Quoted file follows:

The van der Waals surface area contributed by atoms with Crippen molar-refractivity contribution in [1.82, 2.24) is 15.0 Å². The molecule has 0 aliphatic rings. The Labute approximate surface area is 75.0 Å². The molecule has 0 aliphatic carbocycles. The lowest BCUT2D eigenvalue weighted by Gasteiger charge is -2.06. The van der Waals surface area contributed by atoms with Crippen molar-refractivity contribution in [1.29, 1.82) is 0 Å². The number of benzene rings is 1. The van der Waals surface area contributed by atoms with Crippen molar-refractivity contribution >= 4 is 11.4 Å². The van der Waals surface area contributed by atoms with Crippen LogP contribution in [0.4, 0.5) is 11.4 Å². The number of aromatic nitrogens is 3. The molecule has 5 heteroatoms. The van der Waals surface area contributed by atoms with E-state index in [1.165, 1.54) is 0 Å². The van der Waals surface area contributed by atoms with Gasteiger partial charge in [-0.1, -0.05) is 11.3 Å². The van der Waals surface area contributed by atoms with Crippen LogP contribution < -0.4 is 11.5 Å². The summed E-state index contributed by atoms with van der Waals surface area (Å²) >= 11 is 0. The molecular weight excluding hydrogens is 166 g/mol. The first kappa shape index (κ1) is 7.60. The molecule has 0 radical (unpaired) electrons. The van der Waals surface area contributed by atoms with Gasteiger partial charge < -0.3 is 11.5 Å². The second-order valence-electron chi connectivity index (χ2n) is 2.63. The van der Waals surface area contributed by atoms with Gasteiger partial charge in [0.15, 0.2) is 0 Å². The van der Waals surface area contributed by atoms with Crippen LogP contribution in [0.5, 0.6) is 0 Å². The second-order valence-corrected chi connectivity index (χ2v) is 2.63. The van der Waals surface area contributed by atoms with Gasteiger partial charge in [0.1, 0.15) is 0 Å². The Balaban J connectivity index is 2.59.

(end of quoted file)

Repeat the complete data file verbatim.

The van der Waals surface area contributed by atoms with Crippen molar-refractivity contribution in [1.82, 2.24) is 15.0 Å². The molecule has 0 aliphatic rings. The Labute approximate surface area is 75.0 Å². The molecule has 0 aliphatic carbocycles. The lowest BCUT2D eigenvalue weighted by Gasteiger charge is -2.06. The van der Waals surface area contributed by atoms with Crippen molar-refractivity contribution in [1.29, 1.82) is 0 Å². The number of benzene rings is 1. The van der Waals surface area contributed by atoms with Crippen molar-refractivity contribution >= 4 is 11.4 Å². The van der Waals surface area contributed by atoms with Crippen LogP contribution in [0.4, 0.5) is 11.4 Å². The number of aromatic nitrogens is 3. The molecule has 5 heteroatoms. The van der Waals surface area contributed by atoms with E-state index in [1.165, 1.54) is 0 Å². The van der Waals surface area contributed by atoms with Gasteiger partial charge in [-0.1, -0.05) is 11.3 Å². The van der Waals surface area contributed by atoms with Crippen LogP contribution < -0.4 is 11.5 Å². The summed E-state index contributed by atoms with van der Waals surface area (Å²) >= 11 is 0. The molecular weight excluding hydrogens is 166 g/mol. The first kappa shape index (κ1) is 7.60. The molecule has 0 radical (unpaired) electrons. The van der Waals surface area contributed by atoms with Gasteiger partial charge < -0.3 is 11.5 Å². The second-order valence-electron chi connectivity index (χ2n) is 2.63. The van der Waals surface area contributed by atoms with Gasteiger partial charge in [0.15, 0.2) is 0 Å². The van der Waals surface area contributed by atoms with Crippen LogP contribution in [0.5, 0.6) is 0 Å². The second-order valence-corrected chi connectivity index (χ2v) is 2.63. The van der Waals surface area contributed by atoms with Gasteiger partial charge in [0.1, 0.15) is 0 Å². The Balaban J connectivity index is 2.59.